It starts off in small, surprisingly potent ways. Meeting a few minions who are actually nice, until they get turned into origami soldiers and enslaved. Bowser is reduced to a helpless state for most of the game, and his personality shines through as he fights on anyway to try and save his underlings.

Then we meet a Bob-omb in search of his lost memories. While he’s partially a comic relief character, we enjoy him and his personal journey so much that when he selflessly, and without hesitation, sacrifices himself for his new friends… well, it’s a heart-breaking loss, and one that Mario and Olivia themselves need to work past in order to continue on with their world-saving quest.

We meet and work with a few of Bowser’s more notable underlings, including Bowser Jr. and Kamek the sorcerer. We see many of his minions brought low in many ways, but they rise up to fight alongside Mario in an all-out battle, and we have to save them all a few times. By the time we reach the all-out assault on the enemy’s castle, and the final confrontation with our mutual enemy, it feels perfectly natural – no, it feels outright thrilling – to fight in an alliance with Bowser’s forces, whom we have come to know and feel for in a very short amount of time.

It is magnificent!

King Olly’s best work is uniting his enemies against him.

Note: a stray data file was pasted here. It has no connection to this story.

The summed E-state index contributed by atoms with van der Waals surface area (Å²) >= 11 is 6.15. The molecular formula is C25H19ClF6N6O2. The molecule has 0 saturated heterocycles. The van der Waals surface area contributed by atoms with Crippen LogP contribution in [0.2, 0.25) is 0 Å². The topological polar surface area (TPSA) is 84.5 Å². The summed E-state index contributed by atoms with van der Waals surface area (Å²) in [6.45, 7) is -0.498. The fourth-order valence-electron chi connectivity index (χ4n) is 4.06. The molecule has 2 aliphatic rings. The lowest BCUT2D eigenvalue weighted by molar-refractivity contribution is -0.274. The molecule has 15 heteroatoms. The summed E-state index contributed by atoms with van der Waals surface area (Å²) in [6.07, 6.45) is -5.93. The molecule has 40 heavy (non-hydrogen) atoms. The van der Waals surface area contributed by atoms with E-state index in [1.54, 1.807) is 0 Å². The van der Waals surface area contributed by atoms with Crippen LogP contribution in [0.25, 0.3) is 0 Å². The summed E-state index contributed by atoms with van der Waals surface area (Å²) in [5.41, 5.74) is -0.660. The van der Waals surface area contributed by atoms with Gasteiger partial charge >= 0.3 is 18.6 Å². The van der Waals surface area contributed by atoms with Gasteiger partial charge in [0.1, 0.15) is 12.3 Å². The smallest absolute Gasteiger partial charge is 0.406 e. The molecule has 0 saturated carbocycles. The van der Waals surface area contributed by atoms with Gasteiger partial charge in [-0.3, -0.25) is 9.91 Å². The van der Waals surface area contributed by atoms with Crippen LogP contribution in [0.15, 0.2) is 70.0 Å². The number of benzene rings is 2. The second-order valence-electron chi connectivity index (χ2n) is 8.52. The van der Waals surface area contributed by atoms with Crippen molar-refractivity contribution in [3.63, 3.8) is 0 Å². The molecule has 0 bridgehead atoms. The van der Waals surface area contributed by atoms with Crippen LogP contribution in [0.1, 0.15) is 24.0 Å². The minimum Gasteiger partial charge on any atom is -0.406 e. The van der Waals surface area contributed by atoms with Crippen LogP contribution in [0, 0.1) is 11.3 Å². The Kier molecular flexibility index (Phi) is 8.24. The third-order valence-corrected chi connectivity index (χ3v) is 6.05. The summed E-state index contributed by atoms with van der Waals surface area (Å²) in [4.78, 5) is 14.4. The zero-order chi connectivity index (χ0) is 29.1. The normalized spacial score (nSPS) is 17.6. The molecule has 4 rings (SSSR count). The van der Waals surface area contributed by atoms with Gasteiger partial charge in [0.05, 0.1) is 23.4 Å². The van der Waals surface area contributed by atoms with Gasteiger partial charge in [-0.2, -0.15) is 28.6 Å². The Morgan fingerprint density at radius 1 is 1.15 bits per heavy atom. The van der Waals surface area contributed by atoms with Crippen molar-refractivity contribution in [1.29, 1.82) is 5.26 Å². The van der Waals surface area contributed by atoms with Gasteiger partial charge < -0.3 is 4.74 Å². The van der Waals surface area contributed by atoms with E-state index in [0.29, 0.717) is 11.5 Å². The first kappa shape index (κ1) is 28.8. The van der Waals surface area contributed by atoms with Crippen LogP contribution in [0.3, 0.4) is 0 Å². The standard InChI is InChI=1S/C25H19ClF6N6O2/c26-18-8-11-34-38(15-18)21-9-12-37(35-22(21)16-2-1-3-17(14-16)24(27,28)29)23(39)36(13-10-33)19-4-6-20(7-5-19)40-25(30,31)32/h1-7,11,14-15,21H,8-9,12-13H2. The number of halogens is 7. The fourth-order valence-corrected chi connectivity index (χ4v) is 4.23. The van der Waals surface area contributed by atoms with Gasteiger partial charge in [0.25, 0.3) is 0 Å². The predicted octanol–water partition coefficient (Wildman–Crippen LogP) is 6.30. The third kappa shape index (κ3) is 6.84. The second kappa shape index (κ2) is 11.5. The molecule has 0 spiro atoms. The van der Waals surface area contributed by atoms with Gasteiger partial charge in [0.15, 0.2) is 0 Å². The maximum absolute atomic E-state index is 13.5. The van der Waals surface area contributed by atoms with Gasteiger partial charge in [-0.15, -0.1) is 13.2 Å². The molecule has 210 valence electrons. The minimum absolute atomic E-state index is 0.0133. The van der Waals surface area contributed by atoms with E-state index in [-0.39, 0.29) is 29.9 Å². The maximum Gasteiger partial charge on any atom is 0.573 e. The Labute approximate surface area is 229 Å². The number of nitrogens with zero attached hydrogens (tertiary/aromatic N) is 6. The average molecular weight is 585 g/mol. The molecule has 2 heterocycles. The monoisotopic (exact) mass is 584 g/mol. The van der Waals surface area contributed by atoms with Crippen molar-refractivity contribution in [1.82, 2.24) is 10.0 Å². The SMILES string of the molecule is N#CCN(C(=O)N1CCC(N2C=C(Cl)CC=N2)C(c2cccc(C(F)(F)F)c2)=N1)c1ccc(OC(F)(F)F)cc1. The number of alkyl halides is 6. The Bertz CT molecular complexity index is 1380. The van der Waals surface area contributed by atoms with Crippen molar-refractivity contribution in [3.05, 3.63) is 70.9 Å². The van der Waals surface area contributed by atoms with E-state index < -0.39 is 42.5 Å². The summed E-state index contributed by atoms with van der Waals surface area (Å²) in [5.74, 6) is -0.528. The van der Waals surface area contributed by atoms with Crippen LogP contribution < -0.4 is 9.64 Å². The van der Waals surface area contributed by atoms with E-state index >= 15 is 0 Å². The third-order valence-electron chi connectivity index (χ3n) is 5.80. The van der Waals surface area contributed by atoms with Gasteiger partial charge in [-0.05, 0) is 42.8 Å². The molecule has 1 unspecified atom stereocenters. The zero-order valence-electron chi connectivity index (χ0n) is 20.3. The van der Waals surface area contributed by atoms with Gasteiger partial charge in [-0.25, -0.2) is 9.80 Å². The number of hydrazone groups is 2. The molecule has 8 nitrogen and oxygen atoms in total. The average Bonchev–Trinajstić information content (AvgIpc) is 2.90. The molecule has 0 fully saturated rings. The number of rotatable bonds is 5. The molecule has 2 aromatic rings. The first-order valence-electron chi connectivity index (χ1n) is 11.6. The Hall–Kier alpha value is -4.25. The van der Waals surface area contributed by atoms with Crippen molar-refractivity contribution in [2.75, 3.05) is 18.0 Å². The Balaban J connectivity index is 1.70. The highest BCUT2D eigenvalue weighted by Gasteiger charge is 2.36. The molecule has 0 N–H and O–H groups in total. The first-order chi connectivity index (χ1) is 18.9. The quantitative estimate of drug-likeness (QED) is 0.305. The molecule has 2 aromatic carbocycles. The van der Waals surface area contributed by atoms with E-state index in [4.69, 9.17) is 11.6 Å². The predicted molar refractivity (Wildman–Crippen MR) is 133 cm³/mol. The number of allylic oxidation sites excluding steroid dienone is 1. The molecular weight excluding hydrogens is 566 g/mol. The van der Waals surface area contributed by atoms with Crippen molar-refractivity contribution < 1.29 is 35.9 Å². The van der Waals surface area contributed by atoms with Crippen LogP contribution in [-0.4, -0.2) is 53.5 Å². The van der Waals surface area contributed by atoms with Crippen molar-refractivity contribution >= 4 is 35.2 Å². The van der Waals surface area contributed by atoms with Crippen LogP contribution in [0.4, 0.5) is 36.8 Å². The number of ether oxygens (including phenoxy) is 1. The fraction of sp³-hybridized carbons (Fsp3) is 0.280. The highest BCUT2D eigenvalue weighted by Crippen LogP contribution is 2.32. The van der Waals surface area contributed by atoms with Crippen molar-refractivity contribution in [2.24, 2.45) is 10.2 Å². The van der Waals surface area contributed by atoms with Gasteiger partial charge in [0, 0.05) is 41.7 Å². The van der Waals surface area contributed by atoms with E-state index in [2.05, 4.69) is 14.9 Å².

And then, at the last, the final sacrifice which is made to repair the world, and save everyone… well, it is magical. The victory is well-earned, and the joy well-founded, though the sorrow which tinges it is also genuine.

In short: it’s a really good story in a vivid, unique world. And the soundtrack is phenomenal!

I do have one small qualm: the new battle system may have been unique and fun, but it got a bit tiring pretty quickly. The idea is that the enemies are placed on this circle around Mario, and we can rotate or slide sections of this circle to ideally place them for maximum effect when we attack them, either by jumping on them or hitting them with a hammer. However, one can only move the pieces so many times, and there’s a time limit. I can understand the why of that, but it was infuriating to try and solve these puzzles with such limits on both time and the number of moves one can make. Even more annoying was how it happened every single time an enemy made contact with Mario, wearing down our health and his weapons! (seriously, the one thing I hate most about Breath of the Wild is how the weapons all deteriorate and break, and Origami King didn’t even have the weapons last very long)

Still, even that is somewhat balanced. The battles might have been wearying and frustrating, but the rewards for winning a battle were greater than beating an enemy in an ambush (which sometimes avoids the battle). The boss battles inverted things with the enemy in the center and Mario having to arrange the circles such that he could get the items on the circles, avoid the traps, attack, and survive, and I would be lying if I tried to say I didn’t enjoy the challenge. And, ultimately, the minion battles prepared us for the boss battles, which prepared us for the final battle. So, everything served its purpose.

And as much as I hated replacing the weapons which broke, I very much enjoyed getting new, higher-level weapons as the game progressed. 🙂

So, all in all, with the pros and cons of the battle system, combined with the music, the unique animation, and especially the stories and characters… well, it’s one of the best and most compelling Mario games I’ve ever played and ever will play. 🙂

Rating: 9 stars out of 10!

Grade: solid A-Plus!

“THIS IS SUCH A GREAT GAME!”